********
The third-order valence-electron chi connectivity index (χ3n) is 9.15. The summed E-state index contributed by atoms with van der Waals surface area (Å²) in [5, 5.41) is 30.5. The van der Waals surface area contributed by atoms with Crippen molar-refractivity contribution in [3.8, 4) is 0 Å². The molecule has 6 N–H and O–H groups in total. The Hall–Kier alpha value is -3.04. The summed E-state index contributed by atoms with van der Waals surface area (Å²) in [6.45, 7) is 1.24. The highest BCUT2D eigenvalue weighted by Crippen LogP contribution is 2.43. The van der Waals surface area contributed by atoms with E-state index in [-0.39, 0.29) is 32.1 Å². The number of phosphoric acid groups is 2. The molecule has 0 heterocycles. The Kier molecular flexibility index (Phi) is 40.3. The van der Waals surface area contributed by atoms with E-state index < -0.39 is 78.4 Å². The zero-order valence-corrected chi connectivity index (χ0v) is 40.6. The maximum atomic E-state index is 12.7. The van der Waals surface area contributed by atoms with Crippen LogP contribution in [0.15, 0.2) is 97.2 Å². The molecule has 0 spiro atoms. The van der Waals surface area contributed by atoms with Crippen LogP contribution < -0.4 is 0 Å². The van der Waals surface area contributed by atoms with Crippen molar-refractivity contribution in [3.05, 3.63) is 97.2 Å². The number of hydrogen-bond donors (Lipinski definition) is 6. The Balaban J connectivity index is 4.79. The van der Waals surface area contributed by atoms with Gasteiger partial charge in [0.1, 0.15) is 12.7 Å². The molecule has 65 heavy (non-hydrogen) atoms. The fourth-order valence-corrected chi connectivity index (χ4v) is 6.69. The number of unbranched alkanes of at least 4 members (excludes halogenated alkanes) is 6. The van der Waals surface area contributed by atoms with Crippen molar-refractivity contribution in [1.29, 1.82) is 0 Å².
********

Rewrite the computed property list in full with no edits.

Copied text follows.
The third-order valence-electron chi connectivity index (χ3n) is 9.15. The summed E-state index contributed by atoms with van der Waals surface area (Å²) in [5, 5.41) is 30.5. The van der Waals surface area contributed by atoms with Crippen molar-refractivity contribution in [3.8, 4) is 0 Å². The molecule has 6 N–H and O–H groups in total. The Hall–Kier alpha value is -3.04. The summed E-state index contributed by atoms with van der Waals surface area (Å²) in [6.45, 7) is 1.24. The highest BCUT2D eigenvalue weighted by Crippen LogP contribution is 2.43. The van der Waals surface area contributed by atoms with E-state index in [-0.39, 0.29) is 32.1 Å². The number of phosphoric acid groups is 2. The molecule has 0 heterocycles. The Kier molecular flexibility index (Phi) is 40.3. The van der Waals surface area contributed by atoms with E-state index < -0.39 is 78.4 Å². The zero-order valence-corrected chi connectivity index (χ0v) is 40.6. The maximum atomic E-state index is 12.7. The van der Waals surface area contributed by atoms with Crippen LogP contribution in [0.15, 0.2) is 97.2 Å². The molecule has 0 spiro atoms. The van der Waals surface area contributed by atoms with Crippen LogP contribution < -0.4 is 0 Å². The van der Waals surface area contributed by atoms with Crippen molar-refractivity contribution in [3.05, 3.63) is 97.2 Å². The number of hydrogen-bond donors (Lipinski definition) is 6. The Balaban J connectivity index is 4.79. The van der Waals surface area contributed by atoms with Gasteiger partial charge in [0.1, 0.15) is 12.7 Å². The molecule has 65 heavy (non-hydrogen) atoms. The fourth-order valence-corrected chi connectivity index (χ4v) is 6.69. The number of unbranched alkanes of at least 4 members (excludes halogenated alkanes) is 6. The van der Waals surface area contributed by atoms with Crippen molar-refractivity contribution in [1.29, 1.82) is 0 Å².